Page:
GrasshopperNotes.com - Thoughts for inspired living


December 17, 2014

Alive Gratitude

Filed under: John Morgan's Blog — John Morgan @ 8:27 am

C286618 mThe Grasshopper keeps odd hours. I woke up in the middle of the night with this phrase in my head: “You may never know you’ve lived until you die.”

I had no clue what it meant, so I wrote it down and went back to sleep. When I woke up, there it was on my nightstand and I got to wondering.

My sense is that it’s more a message for the living than the dead. It seems more akin to the notion I have about knowing love. In romantic relationships, I don’t believe you can ever know love until you’ve had your heart broken. I don’t claim that my notion is true, but it feels that way.

I think you have to die a time or two to appreciate life. Again, not physical death, but parts of you dying. The old adage comes to mind that you can’t appreciate youth until you’re old.

When a part of us dies, it reminds us of what used to fill that void – something that we may not have truly appreciated when it was part of us.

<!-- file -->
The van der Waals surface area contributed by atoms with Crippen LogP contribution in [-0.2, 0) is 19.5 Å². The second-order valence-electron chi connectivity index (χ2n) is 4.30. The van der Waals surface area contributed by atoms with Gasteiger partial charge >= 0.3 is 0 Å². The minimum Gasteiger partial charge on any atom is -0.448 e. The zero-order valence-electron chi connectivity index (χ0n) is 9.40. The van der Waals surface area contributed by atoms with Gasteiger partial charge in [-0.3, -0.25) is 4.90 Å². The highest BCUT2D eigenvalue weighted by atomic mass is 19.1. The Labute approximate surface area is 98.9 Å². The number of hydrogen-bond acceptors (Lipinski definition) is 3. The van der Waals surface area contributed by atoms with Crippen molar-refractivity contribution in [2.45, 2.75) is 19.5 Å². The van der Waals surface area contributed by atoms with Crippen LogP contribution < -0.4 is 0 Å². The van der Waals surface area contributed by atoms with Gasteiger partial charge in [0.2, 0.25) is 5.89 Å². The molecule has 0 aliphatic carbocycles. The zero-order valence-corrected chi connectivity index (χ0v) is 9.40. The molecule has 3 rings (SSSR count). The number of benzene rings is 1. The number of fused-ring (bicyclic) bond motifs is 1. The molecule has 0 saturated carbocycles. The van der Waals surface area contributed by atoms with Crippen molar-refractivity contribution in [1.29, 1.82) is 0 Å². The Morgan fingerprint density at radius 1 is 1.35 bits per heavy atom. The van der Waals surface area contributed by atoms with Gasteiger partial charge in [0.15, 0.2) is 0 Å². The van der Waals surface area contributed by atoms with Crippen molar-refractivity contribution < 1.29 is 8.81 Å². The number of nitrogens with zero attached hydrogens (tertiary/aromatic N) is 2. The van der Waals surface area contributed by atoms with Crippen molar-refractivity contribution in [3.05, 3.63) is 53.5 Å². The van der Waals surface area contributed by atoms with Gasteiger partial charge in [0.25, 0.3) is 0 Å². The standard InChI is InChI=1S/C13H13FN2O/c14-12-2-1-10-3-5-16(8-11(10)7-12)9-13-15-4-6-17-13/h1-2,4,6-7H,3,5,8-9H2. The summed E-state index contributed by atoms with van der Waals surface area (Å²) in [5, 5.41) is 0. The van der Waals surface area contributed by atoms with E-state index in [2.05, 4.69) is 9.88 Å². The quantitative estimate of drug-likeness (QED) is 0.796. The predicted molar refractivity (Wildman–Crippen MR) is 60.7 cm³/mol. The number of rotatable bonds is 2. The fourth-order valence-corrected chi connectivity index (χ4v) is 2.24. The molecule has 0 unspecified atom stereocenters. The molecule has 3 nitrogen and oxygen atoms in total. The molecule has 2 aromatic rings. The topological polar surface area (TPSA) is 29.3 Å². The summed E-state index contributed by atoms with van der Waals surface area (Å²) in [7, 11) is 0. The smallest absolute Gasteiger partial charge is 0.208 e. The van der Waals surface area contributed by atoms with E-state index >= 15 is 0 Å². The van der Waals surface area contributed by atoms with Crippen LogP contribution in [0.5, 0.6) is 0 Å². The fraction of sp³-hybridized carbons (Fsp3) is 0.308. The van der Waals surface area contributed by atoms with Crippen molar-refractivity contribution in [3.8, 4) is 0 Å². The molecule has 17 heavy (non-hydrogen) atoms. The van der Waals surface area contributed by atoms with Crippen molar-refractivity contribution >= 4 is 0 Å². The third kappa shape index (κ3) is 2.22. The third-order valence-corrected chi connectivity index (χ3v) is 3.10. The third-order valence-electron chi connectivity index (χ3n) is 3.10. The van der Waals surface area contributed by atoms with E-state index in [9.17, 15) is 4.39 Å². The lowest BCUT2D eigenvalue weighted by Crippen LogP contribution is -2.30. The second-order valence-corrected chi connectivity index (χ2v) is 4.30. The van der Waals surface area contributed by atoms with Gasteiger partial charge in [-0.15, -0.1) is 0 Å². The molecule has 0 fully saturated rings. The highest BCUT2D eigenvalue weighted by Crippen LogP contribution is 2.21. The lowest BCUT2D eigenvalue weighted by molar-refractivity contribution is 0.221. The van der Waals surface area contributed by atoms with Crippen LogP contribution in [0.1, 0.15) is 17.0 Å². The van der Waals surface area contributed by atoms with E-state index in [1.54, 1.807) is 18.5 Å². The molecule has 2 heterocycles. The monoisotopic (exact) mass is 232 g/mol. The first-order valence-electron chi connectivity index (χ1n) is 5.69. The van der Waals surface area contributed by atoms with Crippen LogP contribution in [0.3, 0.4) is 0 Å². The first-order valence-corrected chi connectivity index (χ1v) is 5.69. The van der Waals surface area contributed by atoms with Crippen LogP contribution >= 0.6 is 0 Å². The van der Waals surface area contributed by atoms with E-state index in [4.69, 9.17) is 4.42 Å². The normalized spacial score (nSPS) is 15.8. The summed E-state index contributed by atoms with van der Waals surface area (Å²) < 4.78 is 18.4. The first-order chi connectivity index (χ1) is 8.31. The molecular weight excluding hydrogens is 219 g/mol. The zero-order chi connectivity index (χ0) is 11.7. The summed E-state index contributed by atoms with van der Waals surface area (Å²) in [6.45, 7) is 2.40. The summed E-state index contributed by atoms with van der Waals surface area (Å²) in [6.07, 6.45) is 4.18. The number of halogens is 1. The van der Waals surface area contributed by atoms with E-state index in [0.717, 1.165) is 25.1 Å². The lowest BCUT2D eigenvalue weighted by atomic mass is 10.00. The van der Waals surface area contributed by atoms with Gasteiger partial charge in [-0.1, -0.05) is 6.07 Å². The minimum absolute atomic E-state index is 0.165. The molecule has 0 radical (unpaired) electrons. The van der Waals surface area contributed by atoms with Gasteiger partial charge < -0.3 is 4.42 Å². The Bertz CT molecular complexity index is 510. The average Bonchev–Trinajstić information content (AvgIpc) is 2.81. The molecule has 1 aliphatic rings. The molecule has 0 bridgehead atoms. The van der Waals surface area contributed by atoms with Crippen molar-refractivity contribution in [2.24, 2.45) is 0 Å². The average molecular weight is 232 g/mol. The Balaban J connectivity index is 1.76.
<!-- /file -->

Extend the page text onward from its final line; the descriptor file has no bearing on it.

This is not an exercise to lament what we’re missing; that will go on without our help. This is more about taking stock of what you’re truly grateful for in your life right now. You may not know.

What you may not know is what contributes to you feeling alive, until you do an inventory. It’s a simple, private process of taking a few, uninterrupted moments and writing down all the things you are grateful for. They will come in big and small packages and your list will be different than anyone else’s.

The purpose of doing this exercise is to discover the things that contribute to your aliveness and to feel appreciation for them while they are here, instead of regretting that you didn’t appreciate them should they move on.

This exercise is not designed to bring back the dead; it’s to recognize and appreciate what’s alive in your life and to celebrate it while it’s here.

There are tons of things to be grateful for, but if you don’t appreciate them until they die, you haven’t fully lived.

All the best,

John



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